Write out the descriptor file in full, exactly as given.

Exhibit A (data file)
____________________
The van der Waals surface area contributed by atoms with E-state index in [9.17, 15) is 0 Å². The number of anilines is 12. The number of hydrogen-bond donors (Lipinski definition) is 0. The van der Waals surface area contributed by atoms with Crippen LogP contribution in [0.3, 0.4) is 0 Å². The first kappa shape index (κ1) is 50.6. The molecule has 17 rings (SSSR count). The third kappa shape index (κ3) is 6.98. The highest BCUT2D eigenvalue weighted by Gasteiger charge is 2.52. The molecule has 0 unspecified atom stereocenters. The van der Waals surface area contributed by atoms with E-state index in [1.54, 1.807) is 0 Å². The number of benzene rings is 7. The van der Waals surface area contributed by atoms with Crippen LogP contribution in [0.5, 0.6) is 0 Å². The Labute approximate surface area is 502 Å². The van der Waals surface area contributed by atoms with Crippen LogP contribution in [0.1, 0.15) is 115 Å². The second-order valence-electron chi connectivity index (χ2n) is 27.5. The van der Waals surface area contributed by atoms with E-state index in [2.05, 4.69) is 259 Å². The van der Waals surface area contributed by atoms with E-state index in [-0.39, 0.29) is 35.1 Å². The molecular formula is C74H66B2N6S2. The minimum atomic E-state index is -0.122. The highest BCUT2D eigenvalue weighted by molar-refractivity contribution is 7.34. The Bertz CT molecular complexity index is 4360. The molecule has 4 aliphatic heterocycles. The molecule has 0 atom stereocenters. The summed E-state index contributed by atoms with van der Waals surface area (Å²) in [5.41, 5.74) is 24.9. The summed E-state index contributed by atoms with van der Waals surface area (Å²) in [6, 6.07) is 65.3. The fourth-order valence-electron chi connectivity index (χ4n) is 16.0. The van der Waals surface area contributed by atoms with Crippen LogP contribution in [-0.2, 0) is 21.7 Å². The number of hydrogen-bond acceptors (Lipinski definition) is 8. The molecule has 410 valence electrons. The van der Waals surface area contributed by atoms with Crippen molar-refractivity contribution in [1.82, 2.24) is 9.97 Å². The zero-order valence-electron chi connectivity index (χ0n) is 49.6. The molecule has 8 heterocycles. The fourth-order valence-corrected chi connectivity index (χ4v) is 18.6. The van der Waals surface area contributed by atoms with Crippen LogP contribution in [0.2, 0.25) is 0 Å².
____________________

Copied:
The van der Waals surface area contributed by atoms with E-state index in [9.17, 15) is 0 Å². The number of anilines is 12. The number of hydrogen-bond donors (Lipinski definition) is 0. The van der Waals surface area contributed by atoms with Crippen LogP contribution in [0.3, 0.4) is 0 Å². The first kappa shape index (κ1) is 50.6. The molecule has 17 rings (SSSR count). The third kappa shape index (κ3) is 6.98. The highest BCUT2D eigenvalue weighted by Gasteiger charge is 2.52. The molecule has 0 unspecified atom stereocenters. The van der Waals surface area contributed by atoms with E-state index in [1.54, 1.807) is 0 Å². The number of benzene rings is 7. The van der Waals surface area contributed by atoms with Crippen LogP contribution in [0.5, 0.6) is 0 Å². The Labute approximate surface area is 502 Å². The van der Waals surface area contributed by atoms with Crippen LogP contribution in [0.1, 0.15) is 115 Å². The second-order valence-electron chi connectivity index (χ2n) is 27.5. The van der Waals surface area contributed by atoms with E-state index in [2.05, 4.69) is 259 Å². The van der Waals surface area contributed by atoms with E-state index in [-0.39, 0.29) is 35.1 Å². The molecular formula is C74H66B2N6S2. The minimum atomic E-state index is -0.122. The highest BCUT2D eigenvalue weighted by molar-refractivity contribution is 7.34. The Bertz CT molecular complexity index is 4360. The molecule has 4 aliphatic heterocycles. The molecule has 0 atom stereocenters. The summed E-state index contributed by atoms with van der Waals surface area (Å²) in [5.41, 5.74) is 24.9. The summed E-state index contributed by atoms with van der Waals surface area (Å²) in [6, 6.07) is 65.3. The fourth-order valence-electron chi connectivity index (χ4n) is 16.0. The van der Waals surface area contributed by atoms with Crippen LogP contribution in [-0.2, 0) is 21.7 Å². The number of hydrogen-bond acceptors (Lipinski definition) is 8. The molecule has 410 valence electrons. The van der Waals surface area contributed by atoms with Crippen molar-refractivity contribution in [1.82, 2.24) is 9.97 Å². The zero-order valence-electron chi connectivity index (χ0n) is 49.6. The molecule has 8 heterocycles. The fourth-order valence-corrected chi connectivity index (χ4v) is 18.6. The van der Waals surface area contributed by atoms with Crippen LogP contribution in [0.2, 0.25) is 0 Å².